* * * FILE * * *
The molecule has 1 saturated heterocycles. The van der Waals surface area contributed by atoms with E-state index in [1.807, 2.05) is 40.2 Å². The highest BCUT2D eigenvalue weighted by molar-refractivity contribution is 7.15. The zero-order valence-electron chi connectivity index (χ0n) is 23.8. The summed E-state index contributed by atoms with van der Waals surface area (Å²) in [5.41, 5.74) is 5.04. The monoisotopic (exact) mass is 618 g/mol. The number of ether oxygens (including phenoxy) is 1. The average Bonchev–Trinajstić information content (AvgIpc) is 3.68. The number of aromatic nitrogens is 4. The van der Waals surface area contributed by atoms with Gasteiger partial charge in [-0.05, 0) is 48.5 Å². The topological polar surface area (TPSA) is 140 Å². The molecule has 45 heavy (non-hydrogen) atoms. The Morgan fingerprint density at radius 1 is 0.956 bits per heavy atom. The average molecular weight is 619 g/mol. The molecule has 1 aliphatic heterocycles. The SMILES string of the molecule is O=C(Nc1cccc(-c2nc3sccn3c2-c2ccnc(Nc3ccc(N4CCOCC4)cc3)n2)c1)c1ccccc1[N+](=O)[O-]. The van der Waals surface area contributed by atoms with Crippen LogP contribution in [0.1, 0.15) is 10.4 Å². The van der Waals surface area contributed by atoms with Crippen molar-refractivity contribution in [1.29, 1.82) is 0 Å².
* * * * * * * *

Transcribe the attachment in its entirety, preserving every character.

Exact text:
The molecule has 1 saturated heterocycles. The van der Waals surface area contributed by atoms with E-state index in [1.807, 2.05) is 40.2 Å². The highest BCUT2D eigenvalue weighted by molar-refractivity contribution is 7.15. The zero-order valence-electron chi connectivity index (χ0n) is 23.8. The summed E-state index contributed by atoms with van der Waals surface area (Å²) in [5.41, 5.74) is 5.04. The monoisotopic (exact) mass is 618 g/mol. The number of ether oxygens (including phenoxy) is 1. The average Bonchev–Trinajstić information content (AvgIpc) is 3.68. The number of aromatic nitrogens is 4. The van der Waals surface area contributed by atoms with Gasteiger partial charge in [-0.05, 0) is 48.5 Å². The topological polar surface area (TPSA) is 140 Å². The molecule has 45 heavy (non-hydrogen) atoms. The Morgan fingerprint density at radius 1 is 0.956 bits per heavy atom. The average molecular weight is 619 g/mol. The molecule has 1 aliphatic heterocycles. The SMILES string of the molecule is O=C(Nc1cccc(-c2nc3sccn3c2-c2ccnc(Nc3ccc(N4CCOCC4)cc3)n2)c1)c1ccccc1[N+](=O)[O-]. The van der Waals surface area contributed by atoms with Crippen LogP contribution in [0.1, 0.15) is 10.4 Å². The van der Waals surface area contributed by atoms with Crippen molar-refractivity contribution in [1.29, 1.82) is 0 Å².